The COVADEP programme, which was launched on April 28, 2021 in Zwedru City in the Grand Gedeh county, Southeastern Liberia, will complement the gains made by Solidaridad’s Liberia Cocoa Sector Improvement Programme (LICSIP), also funded by the European Union and ends in December 2021.
Kai G. Farley, superintendent of Grand Gedeh county who launched the programme, along with the superintendent of River Gee county, said he was excited that the European Union and Solidaridad have extended their intervention to the southeast part of the country to support cocoa farmers.
He said over the years, farmers have had to travel to neighbouring countries to seek knowledge about cocoa farming. He hoped that with the introduction of the programme, farmers can now learn all they need to know about cocoa without incurring extra costs of traveling and paying for knowledge and skills.
The programme, as part of its sustainability approach, has begun the setting up of 10 Centres for Cocoa Development (CCDs) in the two counties to allow more cocoa farmers and allied groups to access several support services to improve productivity and produce sustainable and certified cocoa.
Kai welcomed the initiative, which will serve as a one-stop-shop for farm inputs and management services. He promised the government’s support for the successful implementation of the programme.
For her part, Geertrui Louwagie, the cooperation officer for Agricultural Development and Food Security at the European Union, said even though the Covid-19 pandemic disrupted the programme activities at its onset, Solidaridad staff managed to engage beneficiary communities with the help of officers from the Ministry of Agriculture and the local county authorities to deal with any challenges.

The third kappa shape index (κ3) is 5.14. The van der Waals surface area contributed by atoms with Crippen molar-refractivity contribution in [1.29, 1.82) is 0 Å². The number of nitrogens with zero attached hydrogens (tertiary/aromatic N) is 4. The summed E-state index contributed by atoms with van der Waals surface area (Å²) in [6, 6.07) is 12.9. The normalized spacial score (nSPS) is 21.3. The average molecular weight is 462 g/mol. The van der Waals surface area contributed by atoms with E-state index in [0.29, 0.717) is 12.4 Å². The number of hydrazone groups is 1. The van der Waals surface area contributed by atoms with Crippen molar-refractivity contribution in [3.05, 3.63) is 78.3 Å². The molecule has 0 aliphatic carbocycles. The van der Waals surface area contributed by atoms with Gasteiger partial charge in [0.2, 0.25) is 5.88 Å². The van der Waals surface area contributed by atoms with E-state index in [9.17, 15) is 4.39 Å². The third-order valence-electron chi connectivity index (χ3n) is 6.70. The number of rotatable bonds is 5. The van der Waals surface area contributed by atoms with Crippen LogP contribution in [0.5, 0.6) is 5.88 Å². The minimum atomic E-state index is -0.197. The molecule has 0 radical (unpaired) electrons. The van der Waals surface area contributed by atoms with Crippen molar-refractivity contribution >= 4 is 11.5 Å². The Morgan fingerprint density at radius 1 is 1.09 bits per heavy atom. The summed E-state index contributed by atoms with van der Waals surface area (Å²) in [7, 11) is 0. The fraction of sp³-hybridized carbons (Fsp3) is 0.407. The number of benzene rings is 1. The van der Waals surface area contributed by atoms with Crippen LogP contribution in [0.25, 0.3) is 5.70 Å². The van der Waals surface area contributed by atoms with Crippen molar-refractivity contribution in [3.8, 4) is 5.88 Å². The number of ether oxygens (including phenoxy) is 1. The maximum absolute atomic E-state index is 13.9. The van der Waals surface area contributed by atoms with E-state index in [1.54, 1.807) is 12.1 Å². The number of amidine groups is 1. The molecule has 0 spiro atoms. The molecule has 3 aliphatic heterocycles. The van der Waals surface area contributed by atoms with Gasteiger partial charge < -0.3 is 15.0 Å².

“The European Union has a keen interest in investing in Liberia’s cocoa sector because we believe it has the potential to be one of several success stories for Liberia’s development. An integrated approach across the cocoa value chain would go a long way in achieving this,” Geertrui said.
Michael Doe, Solidaridad’s country representative for Liberia, said cocoa accounts for 12 percent of the employment force in Liberia, yet the lack of access to improved planting materials and skills continues to drive farmers away from cocoa production.
“Solidaridad will continue to develop systems for the supply of improved planting materials and train community facilitators to build the capacity of other farmers in their communities to address these impediments,” he said.
Michael applauded the European Union Delegation for continuing to work with Solidaridad to deliver the much needed support to smallholder farmers.
Integrating good practices
Solidaridad is helping smallholder farmers adopt good agricultural practices through practical training.
Generating revenue through inclusion
Solidaridad, through the programme, will support more women and youth as entrepreneurs through incubation centres and promote cocoa value addition and certification through market engagement with international cocoa off-takers to enhance revenue generation for the Liberian economy.
Under the programme, Solidaridad will also strengthen the capacity of appropriate institutions to enforce inclusive sector policies, incubate new cocoa-related small businesses and investment incentives to promote downstream development.